‘Mafia Mamma’ Review: Toni Collette Inherits a Crime Syndicate in Fluffy Feminist Comedy

Toni Collette and Monica Bellucci lead a frivolous feminist romp from Catherine Hardwicke about an empty nester who finds herself as a mob boss.
Mafia Mamma
"Mafia Mamma"
Courtesy Bleecker Street

Though “The Godfather” is referenced a few times in “Mafia Mamma,” a fluffy comedy starring Toni Collette as a reluctant mob boss, the lack of direct quotes seems like a missed opportunity. There’s no “make her an offer she can’t refuse” joke, for instance, the moment American mom Kristin (Collette) is strong-armed into inheriting one of Italy’s most powerful crime families. And while Kristin’s arc perfectly matches the sentiment of “great men are not born great, they grow great,” this slam dunk was passed up for a more generalized approach.

The frivolous slapstick and unique premise of “Mafia Mamma” has much more in common with “Analyze This” than it does “The Godfather,” though the execution is not as clever. Directed by Catherine Hardwicke (“Thirteen”) from a script by J. Michael Feldman and Debbie Jhoon with story credit to Amanda Sthers, “Mafia Mamma” tried to fit a feminist comedy into the crime genre. Not quite parody and far from a serious crime drama, it lands a bit confusingly somewhere in the middle.

A simplistic plot and one-dimensional characters make “Mafia Mamma” feel a bit slight, but there is something fun about watching a wine-swilling Toni Collette moon over Italian men while accidentally murdering them. That is, if you can stomach a stiletto to the eyeball or two.

“Mafia Mamma” begins with a murderous scene, as two elegant black heels step over a mess of men’s bodies. “This means war,” says Bianca (Monica Bellucci), as she spits on the bloody cobblestones. A classic Italian dirge plays as the title flashes in a “Godfather”-esque font slapped with a pulpy red. As Bianca picks up her phone and makes a call, the somber scene stands in contrast to Kristin’s suburban American mom life, where she screens the unknown number amid cries about her son going off to college.

Her homemade trail mix road snack is practically still warm when she finds her husband downstairs in flagrante with the guidance counselor. On her rushed way out the door, the younger woman tells Kristin, “I just want you to know I’m a feminist…and I support your right to be angry.” Armed with this shocking information, Bianca’s mysterious offer to attend her estranged grandfather’s funeral in Rome starts to look better and better.

Her friend Jenny (the funny Sophia Nomvete) reminds her that she masturbates to Italian cooking shows, specifically Stanley Tucci’s, and that she practically “masturbated this fantasy into being.” Jenny comes up with the ingenious slogan, with recurs throughout the film, that Kristin deserves her “eat, pray, fuck” vacation. As their entire self-defense class suddenly chimes in with this rousing cry, the ridiculousness of it all is somehow less cringeworthy than it should be.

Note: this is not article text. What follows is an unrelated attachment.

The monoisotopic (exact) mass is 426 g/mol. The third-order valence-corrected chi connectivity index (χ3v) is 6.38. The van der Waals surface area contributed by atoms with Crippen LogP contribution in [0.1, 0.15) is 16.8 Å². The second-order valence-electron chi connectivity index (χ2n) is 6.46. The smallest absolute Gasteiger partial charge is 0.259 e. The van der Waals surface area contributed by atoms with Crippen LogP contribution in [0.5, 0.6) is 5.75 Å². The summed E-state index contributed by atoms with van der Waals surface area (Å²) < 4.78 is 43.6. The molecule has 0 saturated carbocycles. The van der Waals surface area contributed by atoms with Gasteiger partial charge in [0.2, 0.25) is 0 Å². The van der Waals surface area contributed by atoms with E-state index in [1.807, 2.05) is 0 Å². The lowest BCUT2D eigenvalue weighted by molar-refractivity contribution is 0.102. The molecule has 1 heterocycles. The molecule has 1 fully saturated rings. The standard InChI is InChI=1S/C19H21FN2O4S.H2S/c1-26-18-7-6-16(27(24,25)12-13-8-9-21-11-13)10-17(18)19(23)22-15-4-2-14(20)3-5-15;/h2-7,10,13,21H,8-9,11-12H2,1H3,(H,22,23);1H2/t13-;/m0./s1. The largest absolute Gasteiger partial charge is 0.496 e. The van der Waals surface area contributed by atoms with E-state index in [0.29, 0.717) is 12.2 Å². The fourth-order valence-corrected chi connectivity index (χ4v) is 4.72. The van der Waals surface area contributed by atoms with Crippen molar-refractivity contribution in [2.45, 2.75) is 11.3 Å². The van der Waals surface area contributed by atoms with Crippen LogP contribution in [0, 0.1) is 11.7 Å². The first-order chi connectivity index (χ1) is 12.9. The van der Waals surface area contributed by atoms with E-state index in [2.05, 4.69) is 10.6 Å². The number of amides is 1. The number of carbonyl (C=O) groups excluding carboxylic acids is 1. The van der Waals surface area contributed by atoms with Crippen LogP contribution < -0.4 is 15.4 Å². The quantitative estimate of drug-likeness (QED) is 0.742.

Toni Collette and Monica Bellucci in "Mafia Mamma"
Toni Collette and Monica Bellucci in “Mafia Mamma”Courtesy Everett Collection

Upon arriving in Rome, Kristin is immediately swept off her feet by a handsome Italian named Lorenzo (Giulio Corso), somehow giving him her number through her gaga giggles. She is swiftly collected by the tall Aldo (Francesco Mastroianni) and plumper Dante (Alfonso Perugini), an Italian Jasper and Horace who become her loyal muscle. They escort her directly to her grandfather’s funeral, which ends in a surprise shootout. Once back at the Balbano estate, she discovers her grandfather was not a vintner as she thought, but a notorious mafia boss of the Balbano crime family. His dying wish was that Kristin take over as Dona Balbano.

The contours of the comedy fall into place from there, as the jumpy and insecure American woman navigates the high-stakes masculine world of the Italian mafia. She melts into a puddle when she learns the head of the rival family is yet another swarthy Italian, and her botched seduction ends up in a surprise win for the Balbanos. Collette is in her comedic prime flirting shamelessly and obliviously with a man who wants her dead, and it’s easy to enjoy when she is having so much fun herself. Certain tropes play better than others; a stylish makeover reveal is always welcome, but a scene of Kristin smashing grapes with her feet just for the heck of it falls flat.

Kristin soon hits her stride, brutally murdering another assailant while muted on a work Zoom. The sequence is more than a little on the nose, but there’s a satisfying bite to seeing Kristin slam her heel into an assassin’s scrotum as the condescending men back home pitch their sexist ad copy. It isn’t subtle, but it gets the job done.

The plot leaves much to be desired, with the main question being whether Kristin will make peace and if she will continue to run the family business. Her family life is so thinly sketched (and her husband such a dud) that by the time he follows her to Italy, it does very little to raise the stakes in the way it should. Though she brings a certain Italian gravitas, Bellucci feels a bit wasted in her underdeveloped character. There’s value in women supporting women, but Bianca’s total lack of subterfuge or hidden ambition seems a little unrealistic, given the circumstances.

Though it’s all satisfyingly silly, “Mafia Mamma” never quite find its tone. Hardwicke doesn’t seem to know if she’s doing Quentin Tarantino or Mel Brooks, and the two styles are so far apart that splitting the difference lands the movie out at sea.

Grade: B-

A Bleecker Street release, “Mafia Mamma” will hit theaters on Friday, April 14.

Daily Headlines
Daily Headlines covering Film, TV and more.

By subscribing, I agree to the Terms of Use and Privacy Policy.

PMC Logo
IndieWire is a part of Penske Media Corporation. © 2023 IndieWire Media, LLC. All Rights Reserved.